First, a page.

Washington voters are all but certain to be asked for a second year in a row to close all state liquor stores and let private companies sell booze.
The Initiative 1183 campaign hauled boxes of petitions into state elections headquarters this morning, saying they had signed more than 354,300 supporters in less than three weeks. Officials will count to make sure they have at least the 241,000 valid signatures needed for the November ballot.
Some 150,000 of the signatures came just from customers of Costco, which has carried the campaign on its back with $950,000 worth of contributions.
Voters rejected two ballot measures last year to privatize liquor. Advocates from industry say this year one’s different: A year after jumping on board with an initiative written by an advocate for their cause, this year businesses wrote their own measure, which addresses key complaints from last year:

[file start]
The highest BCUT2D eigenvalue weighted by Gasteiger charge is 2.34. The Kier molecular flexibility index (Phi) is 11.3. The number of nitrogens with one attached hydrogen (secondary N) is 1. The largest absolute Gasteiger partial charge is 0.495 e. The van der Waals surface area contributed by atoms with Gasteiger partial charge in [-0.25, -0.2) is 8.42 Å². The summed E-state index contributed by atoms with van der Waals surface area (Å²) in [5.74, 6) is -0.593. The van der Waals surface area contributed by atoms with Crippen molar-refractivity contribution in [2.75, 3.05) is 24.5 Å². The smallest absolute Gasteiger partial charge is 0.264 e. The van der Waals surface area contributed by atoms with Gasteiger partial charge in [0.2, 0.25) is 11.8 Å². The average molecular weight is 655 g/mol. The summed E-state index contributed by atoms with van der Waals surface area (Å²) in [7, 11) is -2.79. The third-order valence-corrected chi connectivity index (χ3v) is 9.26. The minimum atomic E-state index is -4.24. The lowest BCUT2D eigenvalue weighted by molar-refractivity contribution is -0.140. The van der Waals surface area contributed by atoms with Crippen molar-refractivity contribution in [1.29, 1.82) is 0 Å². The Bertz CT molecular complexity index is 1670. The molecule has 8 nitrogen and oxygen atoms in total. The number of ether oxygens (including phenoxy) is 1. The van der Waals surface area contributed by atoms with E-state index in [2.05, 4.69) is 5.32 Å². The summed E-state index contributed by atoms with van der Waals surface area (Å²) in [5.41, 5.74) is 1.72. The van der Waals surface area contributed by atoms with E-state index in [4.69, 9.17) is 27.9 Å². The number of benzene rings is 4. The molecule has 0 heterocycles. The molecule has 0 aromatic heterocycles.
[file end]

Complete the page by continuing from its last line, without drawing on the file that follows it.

- That privatization would lead to the sale of liquor in every gas station and 7-Eleven, increasing alcohol abuse and drunk driving. This year’s measure limits sales to big box outlets and other stores with at least 10,000 square feet of space, with some exceptions. It could still lead to a fivefold increase in the number of retail stores selling spirits, advocates estimate.
- That local governments would lose revenue. They would gain money under this initiative, industry promises. Advocates estimate $200 million up front for state and local governments from licensing fees and the sales of government stores and facilities, and “tens of millions” more every year.
- That beer distributors would lose their spot as a key middleman between manufacturers and retailers. Beer interests bankrolled last year’s campaign, determined to keep their legal status. I-1183 doesn’t touch them, its promoters say. So unions and other opponents will have to find funding elsewhere.
UPDATE 11:30 a.m.: Advocates expect about 1,500 stores would be eligible to apply for a license.